Auto rejecting ‘bad’ stack traces

As of yesterday I’ve made it possible to reject very specific ‘bad’ stack traces. This has been used by Karsten Br├Ąckelmann to auto-reject Evolution crashers with a unusable stack trace. Evolution gets 50+ of such bugreports per day and that was killing the Bugsquad.
FYI: In total, the auto-rejecter has rejected close to 700 bugreports (in about a weeks time). I’d expect it to reject an additional 1000 bugreports next week.

Karsten Br├Ąckelmann is currently the only one adding stack traces to the auto-rejecter. This because I want to be really careful not to accidentally reject valid bugreports. In future I’d like to open this up to people assigned within Bugzilla as developers of a project. Such people would only be able to auto-reject bugreports for their project only.

To be able to reject the unusable stack traces, the server (‘Bug-Buddy’ from a user perspective) can now mail the user with an explanation. This explanation is added by the Bugsquad and differs per specific stack trace. For the unusable Evolution stack traces the explanation tries to guide the user into installing debug packages. After the user has installed these this, the stack trace will differ and it will not be auto-rejected anymore. The mail also contains a copy of the entire bugreport that was rejected/ignored.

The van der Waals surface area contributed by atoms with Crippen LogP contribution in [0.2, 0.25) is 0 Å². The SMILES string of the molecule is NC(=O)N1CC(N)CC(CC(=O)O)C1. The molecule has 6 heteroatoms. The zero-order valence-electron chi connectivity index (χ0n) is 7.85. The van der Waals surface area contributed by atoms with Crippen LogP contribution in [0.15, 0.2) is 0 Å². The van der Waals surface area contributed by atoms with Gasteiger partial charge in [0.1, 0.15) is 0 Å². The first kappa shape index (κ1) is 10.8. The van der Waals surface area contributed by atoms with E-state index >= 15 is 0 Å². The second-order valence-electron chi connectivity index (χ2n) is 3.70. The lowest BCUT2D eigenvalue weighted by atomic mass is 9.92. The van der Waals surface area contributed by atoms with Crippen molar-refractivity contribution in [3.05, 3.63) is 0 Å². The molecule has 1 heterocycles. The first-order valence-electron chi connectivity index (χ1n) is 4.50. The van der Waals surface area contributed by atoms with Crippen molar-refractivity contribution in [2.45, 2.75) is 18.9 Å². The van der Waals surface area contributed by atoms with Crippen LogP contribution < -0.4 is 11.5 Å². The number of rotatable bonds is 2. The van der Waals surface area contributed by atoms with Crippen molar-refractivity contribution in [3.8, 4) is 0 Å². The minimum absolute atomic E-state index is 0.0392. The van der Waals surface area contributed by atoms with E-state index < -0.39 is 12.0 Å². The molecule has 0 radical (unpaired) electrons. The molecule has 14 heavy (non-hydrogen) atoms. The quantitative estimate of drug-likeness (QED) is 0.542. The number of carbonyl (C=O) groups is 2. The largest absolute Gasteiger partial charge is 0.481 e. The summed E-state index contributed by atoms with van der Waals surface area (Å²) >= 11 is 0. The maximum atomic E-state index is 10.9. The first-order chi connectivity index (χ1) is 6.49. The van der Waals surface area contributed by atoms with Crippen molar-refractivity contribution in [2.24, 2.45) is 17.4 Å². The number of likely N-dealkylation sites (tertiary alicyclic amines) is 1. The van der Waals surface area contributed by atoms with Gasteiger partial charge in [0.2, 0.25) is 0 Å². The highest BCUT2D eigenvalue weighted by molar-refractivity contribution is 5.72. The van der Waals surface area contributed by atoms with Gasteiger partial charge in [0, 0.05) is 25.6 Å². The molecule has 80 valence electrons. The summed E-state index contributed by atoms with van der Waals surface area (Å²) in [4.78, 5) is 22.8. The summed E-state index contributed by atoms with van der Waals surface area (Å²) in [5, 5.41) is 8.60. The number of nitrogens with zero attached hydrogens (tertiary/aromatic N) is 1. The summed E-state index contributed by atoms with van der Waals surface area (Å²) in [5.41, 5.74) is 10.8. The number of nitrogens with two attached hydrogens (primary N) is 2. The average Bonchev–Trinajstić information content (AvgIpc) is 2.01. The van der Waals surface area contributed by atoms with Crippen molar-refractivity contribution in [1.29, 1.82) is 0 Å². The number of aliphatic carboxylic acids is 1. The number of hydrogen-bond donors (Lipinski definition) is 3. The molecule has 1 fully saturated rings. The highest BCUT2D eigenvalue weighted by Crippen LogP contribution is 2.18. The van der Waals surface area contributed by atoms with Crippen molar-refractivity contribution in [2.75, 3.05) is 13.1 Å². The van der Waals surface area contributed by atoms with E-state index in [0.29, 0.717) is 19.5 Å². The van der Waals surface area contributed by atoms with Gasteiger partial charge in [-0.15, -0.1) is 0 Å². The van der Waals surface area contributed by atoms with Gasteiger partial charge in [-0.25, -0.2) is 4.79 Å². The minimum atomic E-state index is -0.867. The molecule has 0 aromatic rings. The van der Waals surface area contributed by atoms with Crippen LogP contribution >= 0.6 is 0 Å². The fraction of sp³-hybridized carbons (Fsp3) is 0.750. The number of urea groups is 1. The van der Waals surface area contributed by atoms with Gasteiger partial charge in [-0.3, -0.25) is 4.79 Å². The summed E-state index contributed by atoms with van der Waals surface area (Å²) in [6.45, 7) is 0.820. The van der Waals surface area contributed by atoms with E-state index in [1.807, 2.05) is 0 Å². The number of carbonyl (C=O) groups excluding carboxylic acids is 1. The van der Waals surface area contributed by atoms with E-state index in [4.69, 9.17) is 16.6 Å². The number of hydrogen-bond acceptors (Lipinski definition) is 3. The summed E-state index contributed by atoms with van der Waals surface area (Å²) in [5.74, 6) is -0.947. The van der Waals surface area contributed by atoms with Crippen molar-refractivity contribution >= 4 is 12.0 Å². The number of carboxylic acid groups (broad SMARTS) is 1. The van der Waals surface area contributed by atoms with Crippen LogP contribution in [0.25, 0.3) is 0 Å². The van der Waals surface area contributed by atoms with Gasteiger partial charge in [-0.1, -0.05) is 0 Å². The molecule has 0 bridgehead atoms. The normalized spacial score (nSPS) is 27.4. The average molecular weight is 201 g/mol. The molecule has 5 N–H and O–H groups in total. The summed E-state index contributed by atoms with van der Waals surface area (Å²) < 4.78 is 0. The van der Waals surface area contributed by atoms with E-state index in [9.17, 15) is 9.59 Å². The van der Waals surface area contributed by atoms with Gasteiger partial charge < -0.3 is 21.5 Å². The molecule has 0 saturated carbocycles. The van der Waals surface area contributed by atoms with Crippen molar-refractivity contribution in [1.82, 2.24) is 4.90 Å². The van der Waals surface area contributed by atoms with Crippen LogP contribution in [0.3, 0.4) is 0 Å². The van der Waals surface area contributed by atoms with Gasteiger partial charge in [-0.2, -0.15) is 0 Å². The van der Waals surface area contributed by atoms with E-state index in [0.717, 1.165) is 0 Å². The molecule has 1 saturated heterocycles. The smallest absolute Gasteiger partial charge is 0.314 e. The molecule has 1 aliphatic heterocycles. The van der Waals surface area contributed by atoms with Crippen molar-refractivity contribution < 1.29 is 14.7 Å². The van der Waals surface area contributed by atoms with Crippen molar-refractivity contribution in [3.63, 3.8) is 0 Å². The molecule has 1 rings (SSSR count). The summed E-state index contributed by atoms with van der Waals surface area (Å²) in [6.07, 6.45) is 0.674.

Such an explanation can be used on any auto-rejected (or ignored) stack trace. So in future we could maybe tell the user this bug was fixed in a newer version. Currently the explanation has to go via email, but I hope to be able to return this information to Bug-Buddy directly (although probably in English only). Wouldn’t it be great if the user would know right away to bug his distribution for an update? Maybe in some distant future Bug-Buddy will have a ‘Install newer version’ button :)

Fer (Bug-Buddy maintainer) is also looking at/working on (the long planned) debug server. This thanks to Airbag; a Google project to create a crash reporting system. If Bug-Buddy detects that gdb wasn’t installed (or no debug symbols), it could use airbag to send a mini coredump to a debug server. The debug server would need debug packages for a few well known distributions. Using the minidump and the debug packages it could create a good stack trace. Although some bugs a distribution specific (usually because of their customizations), having a debug server setup with even just two distributions would really help developers fix crashers faster.

Finally, I’d like to welcome Jan Arne Petersen (178 closed bugs), and Susana (92 closed bugs) to the Bugsquad. Hopefully I did not forget anyone… For anyone wanting to join, usually is best to hang around in the evening (CET/Europe time — UTC +1) at irc.gnome.org, channel #bugs (use an IRC client like xchat). Just ask a question and someone should respond within an a few seconds (can take a lot longer.. even 1 hour.. means nobody is currently behind his/hers pc).